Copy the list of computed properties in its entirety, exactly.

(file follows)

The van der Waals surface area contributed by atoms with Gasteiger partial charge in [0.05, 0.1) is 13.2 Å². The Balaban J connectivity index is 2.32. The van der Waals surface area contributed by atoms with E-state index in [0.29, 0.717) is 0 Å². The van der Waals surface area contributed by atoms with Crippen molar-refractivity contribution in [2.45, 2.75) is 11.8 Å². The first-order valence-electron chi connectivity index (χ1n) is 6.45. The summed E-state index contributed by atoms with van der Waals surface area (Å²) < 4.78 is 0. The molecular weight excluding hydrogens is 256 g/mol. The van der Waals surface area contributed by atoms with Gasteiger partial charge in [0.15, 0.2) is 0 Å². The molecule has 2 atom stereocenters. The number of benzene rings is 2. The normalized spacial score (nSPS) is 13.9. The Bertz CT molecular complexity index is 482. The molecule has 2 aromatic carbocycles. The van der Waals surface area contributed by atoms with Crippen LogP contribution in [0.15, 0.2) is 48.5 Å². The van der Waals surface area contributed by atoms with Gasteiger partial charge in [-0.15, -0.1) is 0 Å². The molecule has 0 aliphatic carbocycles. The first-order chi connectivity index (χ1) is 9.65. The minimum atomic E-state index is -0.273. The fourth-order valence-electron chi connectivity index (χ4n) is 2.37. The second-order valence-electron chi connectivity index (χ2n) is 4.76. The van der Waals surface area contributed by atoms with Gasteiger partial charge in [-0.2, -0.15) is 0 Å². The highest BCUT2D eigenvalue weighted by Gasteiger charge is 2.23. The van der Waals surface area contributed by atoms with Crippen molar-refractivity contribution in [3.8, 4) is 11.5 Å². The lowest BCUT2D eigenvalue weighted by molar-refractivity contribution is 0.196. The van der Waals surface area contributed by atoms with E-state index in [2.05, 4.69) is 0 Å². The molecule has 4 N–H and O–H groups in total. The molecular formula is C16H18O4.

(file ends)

The van der Waals surface area contributed by atoms with Gasteiger partial charge in [0.05, 0.1) is 13.2 Å². The Balaban J connectivity index is 2.32. The van der Waals surface area contributed by atoms with E-state index in [0.29, 0.717) is 0 Å². The van der Waals surface area contributed by atoms with Crippen molar-refractivity contribution in [2.45, 2.75) is 11.8 Å². The first-order valence-electron chi connectivity index (χ1n) is 6.45. The summed E-state index contributed by atoms with van der Waals surface area (Å²) < 4.78 is 0. The molecular weight excluding hydrogens is 256 g/mol. The van der Waals surface area contributed by atoms with Gasteiger partial charge in [0.15, 0.2) is 0 Å². The molecule has 2 atom stereocenters. The number of benzene rings is 2. The normalized spacial score (nSPS) is 13.9. The Bertz CT molecular complexity index is 482. The molecule has 2 aromatic carbocycles. The van der Waals surface area contributed by atoms with Crippen LogP contribution in [0.15, 0.2) is 48.5 Å². The van der Waals surface area contributed by atoms with Gasteiger partial charge in [-0.15, -0.1) is 0 Å². The molecule has 0 aliphatic carbocycles. The first-order chi connectivity index (χ1) is 9.65. The minimum atomic E-state index is -0.273. The fourth-order valence-electron chi connectivity index (χ4n) is 2.37. The second-order valence-electron chi connectivity index (χ2n) is 4.76. The van der Waals surface area contributed by atoms with Gasteiger partial charge in [-0.2, -0.15) is 0 Å². The highest BCUT2D eigenvalue weighted by Gasteiger charge is 2.23. The van der Waals surface area contributed by atoms with Crippen molar-refractivity contribution in [3.8, 4) is 11.5 Å². The lowest BCUT2D eigenvalue weighted by molar-refractivity contribution is 0.196. The van der Waals surface area contributed by atoms with E-state index in [2.05, 4.69) is 0 Å². The molecule has 4 N–H and O–H groups in total. The molecular formula is C16H18O4.